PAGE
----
**Vitamins are complex organic molecules(a molecule closed of carbon-hydrogen bonds) which are micro nutrients that are needed by an organism for proper metabolism.**
It is a micronutrient in the fact that it needs to be taken in small quantities. They cannot be synthesized by most organisms, and the organisms that have the ability cannot synthesize in sufficient quantity. The word vitamin is derived from "vitamine", which was coined by a Polish biochemist called Casimir Funk in the year 1912. Before the year 1935, there were no vitamin supplements, vitamins were gotten only from food, then vitamin B complex and vitamin C were produced. In the 1950s, the government made sure that vitamins were added to food like milk and bread(this is known as food fortification). A lot of vitamins are not single molecules, but are groups of related compounds known as vitamers. For example; the vitamers of vitamin A include retinol, retinal, retinoic acid and beta-carotene, etc. They are collectively known as retinoids. The vitamers of vitamin E include the Tocopherols and Tocotreniols.
Vitamins are classified into fat soluble and water soluble vitamins. ** Water soluble vitamins:**
These are vitamins that are soluble in water. They are easily absorbed in tissues. They are easily excreted from the body because they cannot be stored. Therefore they need to be constantly replenished in our diet. The examples of water soluble vitamins are:
** A. Vitamin B-complex group:** under this, we have;
I. Vitamin B1
II. Vitamin B2
III. Vitamin B3
IV. Vitamin B5
V. Vitamin B6
VI. Vitamin B7
VII. Vitamin B9
VIII. Vitamin B12
B. Vitamin C
These are vitamins that are soluble in fat and can't dissolve in water. They are abundant in high fat foods. They are absorbed by the intestine with the help of fats. They are stored in the liver and adipose tissue, therefore they are not excreted easily. So if there is an excess intake, it leads to "HYPERVITAMINOS".
The examples of fat soluble vitamins are:
a. Vitamin A
b. Vitamin D
c. Vitamin E
d. Vitamin K
Types of Vitamins and Common sources
There are thirteen types of vitamins, and they are:
- Vitamin A (Retinol): found in green leafy vegetables, nuts, tomatoes, oranges, ripe yellow fruits, etc.
- Vitamin B1 (Thiamine): found in fresh fruits, corn, cashew, potato, peas, wheat, milk, etc.
- Vitamin B2 (Riboflavin): found in bananas, grapes, mangoes, peas, pumpkin, dates, liver, milk, etc.
- Vitamin B3 (Niacine): found in meat, eggs, fish, milk, guava, mushroom, peanut, etc.
- Vitamin B5 (Pantothenic acid): found in meat, kidney, egg yolk, broccoli, peanuts, fish, chicken, etc.
- Vitamin B6 (Pyridoxine): found in pork, chicken, fish, bread, cereals, eggs, etc.
- Vitamin B7 (Biotin): found in walnuts, peanuts, cereals, milk, egg yolk, salmon, etc.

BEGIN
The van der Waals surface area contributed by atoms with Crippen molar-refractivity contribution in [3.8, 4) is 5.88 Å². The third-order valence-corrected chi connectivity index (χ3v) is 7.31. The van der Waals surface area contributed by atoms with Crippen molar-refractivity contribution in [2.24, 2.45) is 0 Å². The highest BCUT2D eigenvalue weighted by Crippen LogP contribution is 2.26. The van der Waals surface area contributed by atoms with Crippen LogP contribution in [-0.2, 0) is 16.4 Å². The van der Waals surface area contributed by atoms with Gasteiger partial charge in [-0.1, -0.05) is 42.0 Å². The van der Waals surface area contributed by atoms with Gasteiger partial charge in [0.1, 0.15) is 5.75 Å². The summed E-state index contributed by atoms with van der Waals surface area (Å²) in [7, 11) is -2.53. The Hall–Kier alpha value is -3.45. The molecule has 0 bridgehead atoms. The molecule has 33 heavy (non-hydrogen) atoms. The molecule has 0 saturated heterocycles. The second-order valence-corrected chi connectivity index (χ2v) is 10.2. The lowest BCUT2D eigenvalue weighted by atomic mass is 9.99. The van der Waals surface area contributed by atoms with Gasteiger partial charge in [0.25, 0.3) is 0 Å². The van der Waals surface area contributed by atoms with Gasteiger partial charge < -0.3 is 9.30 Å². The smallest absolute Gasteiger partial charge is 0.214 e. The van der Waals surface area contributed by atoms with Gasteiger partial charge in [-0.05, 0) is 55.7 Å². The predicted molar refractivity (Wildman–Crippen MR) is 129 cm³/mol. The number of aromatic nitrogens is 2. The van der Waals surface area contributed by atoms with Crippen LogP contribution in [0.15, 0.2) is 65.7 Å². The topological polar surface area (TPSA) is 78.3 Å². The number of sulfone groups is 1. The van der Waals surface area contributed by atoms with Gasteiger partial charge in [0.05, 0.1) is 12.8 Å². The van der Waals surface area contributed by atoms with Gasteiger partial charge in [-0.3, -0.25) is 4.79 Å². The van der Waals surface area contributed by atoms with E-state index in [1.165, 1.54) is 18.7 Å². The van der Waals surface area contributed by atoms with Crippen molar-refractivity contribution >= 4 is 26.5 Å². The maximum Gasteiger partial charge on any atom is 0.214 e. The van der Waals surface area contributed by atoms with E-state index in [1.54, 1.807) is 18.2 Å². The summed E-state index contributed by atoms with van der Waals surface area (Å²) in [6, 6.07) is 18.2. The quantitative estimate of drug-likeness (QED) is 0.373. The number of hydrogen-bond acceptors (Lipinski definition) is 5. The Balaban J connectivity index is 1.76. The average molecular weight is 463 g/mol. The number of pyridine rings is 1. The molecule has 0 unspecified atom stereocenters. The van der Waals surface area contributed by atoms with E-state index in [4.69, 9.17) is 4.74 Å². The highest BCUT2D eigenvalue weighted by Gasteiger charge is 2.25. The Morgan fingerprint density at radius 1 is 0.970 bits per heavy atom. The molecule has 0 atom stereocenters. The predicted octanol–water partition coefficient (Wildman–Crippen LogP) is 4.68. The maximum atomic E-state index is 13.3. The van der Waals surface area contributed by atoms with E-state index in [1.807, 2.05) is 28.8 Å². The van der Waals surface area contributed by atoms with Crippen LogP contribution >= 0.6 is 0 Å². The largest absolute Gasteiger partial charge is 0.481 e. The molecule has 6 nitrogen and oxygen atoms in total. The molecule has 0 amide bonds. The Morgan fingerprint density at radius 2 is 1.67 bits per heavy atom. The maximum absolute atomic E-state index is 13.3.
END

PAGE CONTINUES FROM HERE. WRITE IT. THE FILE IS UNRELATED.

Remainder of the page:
- Vitamin B9 (Folic acid): found in citrus, green leafy vegetables, legumes, beets, etc.
- Vitamin B12 (Cobalamin): found in citrus fruits, broccoli, black currants, chestnuts, etc.
- Vitamin C (Ascorbic acid): found in citrus fruits, brocolli, black currants, chestnuts, etc.
- Vitamin D (Calciferol): found in fish, beef, cod liver oil, egg yolk, liver, etc.
- Vitamin E (Tocopherol): found in potatoes, pumpkin, guava, mango, milk, etc.
- Vitamin K (Phytonadione): found in tomato, broccoli, mango, grapes, chestnuts, etc.
Functions of Vitamins
- Vitamin A: essential for bone and tooth formation. It also aids in vision and immune. It keeps the intestines in good working condition.
- Vitamin B1: It helps in nervous coordination and also aids in releasing energy from food.
- Vitamin B2: It helps with good vision and healthy skin. It also helps convert tryptophan an amino acid into niacin.
- Vitamin B3: aids in metabolism, normal enzyme function and promoting healthy skin and nerves.
- Vitamin B5: aids in metabolism and hormone formation.
- Vitamin B6: helps in protein metabolism, product of red blood cell, insulin and haemoglobin.
- Vitamin B7: releases energy from carbohydrates and helps in metabolism.
- Vitamin B9: helps in protein metabolism and red blood cell formation. It can also reduce the risk of neural tube birth defects.
- Vitamin B12: aids in production of red blood cell and nervous system coordination.
- Vitamin C: helps in wound healing, bone formation and collagen synthesis. It also helps in boosting the immune system.
- Vitamin D: helps in bone and tooth formation by encouraging absorption and metabolism of phosphorus and calcium.
- Vitamin E: it is an antioxidant that fights infection and keep red blood cells healthy.
- Vitamin K: it helps in blood clotting and also keep bones healthy.
Deficiencies and excessive intake of Vitamins
VITAMINS DEFICIENCY EXCESSIVE INTAKE
A Night blindness, keratomalacia, weak immune system Hypervitaminosis
B1 Beri Beri, Wernickekorsakoff syndrome Drowsiness and muscle relaxation
B2 Ariboflavinosis, glossitis, angular stomatitis Diarrhea
B3 Pellagra Liver damage
B5 Paresthesia Diarrhea, nausea and heartburn
B6 Anemia, peripheral neuropathy Impairment of proprioception, nerve damage
B7 Dermatitis, enteritis Skin rash
B9 Megloblastic anemia, neural tube defect Mask symptom of Vitamin B12 deficiency
B12 Deficiency anemia None proven
C Scurvy (affected pirates because they couldn't carry perishable fruit on their ship) Stomach pain, diarrhea
D Rickets and osteomalacia Hypervitaminosis D
E Hemolytic anemia in newborn infants Congestive heart failure
K Bleeding diathesis Decreased anticoagulation of warfarin
They are compounds that oppose the absorption and action of vitamins. For example, avidin protein found in raw egg white inhibit the absorption of biotin.